We did ask participants to sketch 8 ideas in 8 minutes (the Crazy 8s) and it worked really well to our surprise. Because this was not about drawing the perfect solution, but about lifting the spirits, being creative and having fun. The team was then ready to start storyboarding delay scenarios and brainstorm on solution ideas. We used the Scenes™toolkit for that — a great storyboarding tool developed by SAP. Rather than drawing stick people, you can write on existing props and just focus on your story.

When both teams had a story to tell, we focused on the value of their solutions for the end customer. We challenged them to think in an experimental way.

What are your ‘burning’ questions? What do you want to find out when you share your solution ideas with customers?
Concept testing session with storyboards

Concept testing is not a usability test. The fundamental difference is the focus on ‘value’. Does this solution alleviate pain during a flight delay? Does it help people feel more in control? Or, to put it simply, is it good enough?

Storytelling helps provide enough context to be able to have a meaningful conversation around value and customer benefits.

The reason we planned two user research sessions instead of one was to give us enough time to experiment and fail. When working with high level service concepts through storytelling, more time is needed to find the right direction. User interfaces can be drawn and fine-tuned after the Sprint, but what if the solution is useless?

The Sprint Teams found the first validation session with customers quite a revelation. Many assumptions were challenged, but also new opportunities opened up, as participants empathised with the characters in the stories and engaged with the creative process.

Do a research analysis and insights summary with the entire team. Not everyone was present in the user research, but the whole team learned from the detailed analysis session. Those who were assigned as notetakers shared their insights from each session and we were able to draw some conclusions on the proposed solutions. As expected, the teams needed to go back to the drawing board.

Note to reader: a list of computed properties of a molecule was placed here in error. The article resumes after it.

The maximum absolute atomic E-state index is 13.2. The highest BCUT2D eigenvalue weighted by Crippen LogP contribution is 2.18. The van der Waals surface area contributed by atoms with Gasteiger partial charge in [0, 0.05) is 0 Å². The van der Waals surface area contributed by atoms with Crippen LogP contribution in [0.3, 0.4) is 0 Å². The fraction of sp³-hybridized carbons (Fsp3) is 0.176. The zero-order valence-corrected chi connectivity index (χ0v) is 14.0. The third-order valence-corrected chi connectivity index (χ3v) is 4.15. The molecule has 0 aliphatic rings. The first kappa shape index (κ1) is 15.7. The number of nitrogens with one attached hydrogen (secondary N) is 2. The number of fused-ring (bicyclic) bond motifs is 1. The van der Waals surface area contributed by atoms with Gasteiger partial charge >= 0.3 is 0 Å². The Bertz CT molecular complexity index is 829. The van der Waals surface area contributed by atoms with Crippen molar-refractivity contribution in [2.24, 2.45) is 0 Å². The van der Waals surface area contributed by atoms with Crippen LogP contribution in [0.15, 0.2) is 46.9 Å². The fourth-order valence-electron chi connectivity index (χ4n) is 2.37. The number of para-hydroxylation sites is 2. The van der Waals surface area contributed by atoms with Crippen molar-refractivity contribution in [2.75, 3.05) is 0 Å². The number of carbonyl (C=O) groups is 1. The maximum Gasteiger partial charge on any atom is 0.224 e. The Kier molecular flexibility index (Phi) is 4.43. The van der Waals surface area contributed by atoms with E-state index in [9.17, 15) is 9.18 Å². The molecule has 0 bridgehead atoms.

Do not give up in tough moments of truth. There is always a different story you can tell the next time .This was difficult, on Thursday afternoon trying to re-work ideas or come up with alternative ones after an already intense week. But it was probably the most important session in the Sprint. Some people realised that they had constrained their ideas because of known organisational barriers and had suggested small improvements, with low impact. Now they had to try again. Others realised that their concepts were still too high level, they needed to find more concrete examples to make them relevant and useful.

Stories with solution concepts being prepared for the ‘testing’ table

Make customers part of the creative process. The second validation run with customers was a success. Actionable, detailed feedback made it easy to prioritise solutions. Positive reactions and piggybacking on ideas. Participants not only suggested valuable improvements, but also imagined feasible alternatives for the same problem context.

“We really needed that second validation session with users, because the solutions were not concrete enough when we did the first one. We learned so much in such a short time ”

The final deliverable of this Design Sprint was a roadmap of solutions — a set of concepts for improving customer experience before and during flight delays. We organised and prioritised them, based on perceived value and feasibility, taking into account everything we learned during those intense 5 days. These concepts can now be further detailed and developed by dedicated teams.

“5 days was a really difficult commitment for us. But the benefits of this collaboration and being able to validate solution ideas made it worthwhile ”

I cannot thank enough the team that made this exciting journey possible, the people behind “We” in this article: Olivier Mache, Valentina Marun and Maria Sanmartin. A big thanks to Sofia Larocca, for helping us with all insane logistics and last minute requests. I am very grateful to Nacar Design, a vibrant innovation design studio in Barcelona, for offering me this fantastic challenge to work on this project.